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review 2018-06-14 03:21
We Are Legion (We Are Bob) (audiobook) by Dennis E. Taylor, narrated by Ray Porter
We Are Legion (We Are Bob) - Dennis E. Taylor

Bob just sold his successful tech company and is massively rich. One of the first things he does with his newfound wealth is sign up to have his head cryogenically frozen upon his death. Not long after that, he's killed in an accident...and wakes up more than 100 years later as an AI. He is now property, and he's been selected as one of four candidates for the job of exploring and colonizing space for FAITH, the government that owns him. It's a good thing that Bob views this as his dream job. First, however, he has to beat the other three candidates, keep from going crazy like so many other AIs in the past, and avoid being destroyed by one of the many groups that don't want this project to succeed. Although Bob does make it into space, it's a rockier beginning than he expects.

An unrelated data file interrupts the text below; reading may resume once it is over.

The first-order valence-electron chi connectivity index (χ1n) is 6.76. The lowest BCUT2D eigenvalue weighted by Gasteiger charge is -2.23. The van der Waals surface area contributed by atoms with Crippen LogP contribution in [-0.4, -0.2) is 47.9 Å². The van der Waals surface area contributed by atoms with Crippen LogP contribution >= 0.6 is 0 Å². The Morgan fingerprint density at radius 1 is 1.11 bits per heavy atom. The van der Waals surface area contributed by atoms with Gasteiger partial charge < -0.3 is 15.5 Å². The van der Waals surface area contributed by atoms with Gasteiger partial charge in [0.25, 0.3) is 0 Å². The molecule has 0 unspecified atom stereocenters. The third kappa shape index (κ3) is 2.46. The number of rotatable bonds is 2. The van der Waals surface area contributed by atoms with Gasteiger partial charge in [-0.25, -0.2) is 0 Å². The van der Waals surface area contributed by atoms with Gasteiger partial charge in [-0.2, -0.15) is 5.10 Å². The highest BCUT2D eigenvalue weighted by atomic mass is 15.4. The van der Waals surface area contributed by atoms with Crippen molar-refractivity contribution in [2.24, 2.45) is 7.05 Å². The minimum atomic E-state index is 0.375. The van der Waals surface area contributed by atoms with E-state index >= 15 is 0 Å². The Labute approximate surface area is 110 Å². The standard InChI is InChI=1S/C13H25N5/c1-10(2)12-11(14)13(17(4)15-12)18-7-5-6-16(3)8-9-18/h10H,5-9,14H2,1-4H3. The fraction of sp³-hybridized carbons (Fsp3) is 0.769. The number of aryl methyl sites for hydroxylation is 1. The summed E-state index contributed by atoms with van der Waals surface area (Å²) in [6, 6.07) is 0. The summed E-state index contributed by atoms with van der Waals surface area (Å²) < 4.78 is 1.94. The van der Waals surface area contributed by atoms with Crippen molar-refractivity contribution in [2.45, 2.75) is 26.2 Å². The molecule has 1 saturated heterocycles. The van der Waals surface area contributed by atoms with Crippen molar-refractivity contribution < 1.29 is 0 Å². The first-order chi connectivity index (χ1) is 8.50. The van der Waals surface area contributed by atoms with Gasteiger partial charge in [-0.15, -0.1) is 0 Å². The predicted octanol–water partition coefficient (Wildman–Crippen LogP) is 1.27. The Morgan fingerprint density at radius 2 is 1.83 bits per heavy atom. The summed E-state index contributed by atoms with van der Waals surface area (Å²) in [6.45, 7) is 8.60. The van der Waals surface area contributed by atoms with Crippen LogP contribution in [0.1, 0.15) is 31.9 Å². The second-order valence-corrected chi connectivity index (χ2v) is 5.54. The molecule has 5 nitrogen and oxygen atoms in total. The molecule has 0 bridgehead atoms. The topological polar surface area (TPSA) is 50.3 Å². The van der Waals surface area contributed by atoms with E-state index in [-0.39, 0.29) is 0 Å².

I can't remember if I bought this on sale or if I used an Audible credit, but, either way, it was a waste. I only managed to finish it in a reasonable amount of time because of Ray Porter's excellent narration. He made the lengthy technical explanations slightly more bearable. His range of female voices seems to be pretty limited (I think this is the third audiobook he's narrated that I've listened to), but since none of the prominent characters were female and there were maybe only three female characters with speaking roles, that wasn't really an issue here.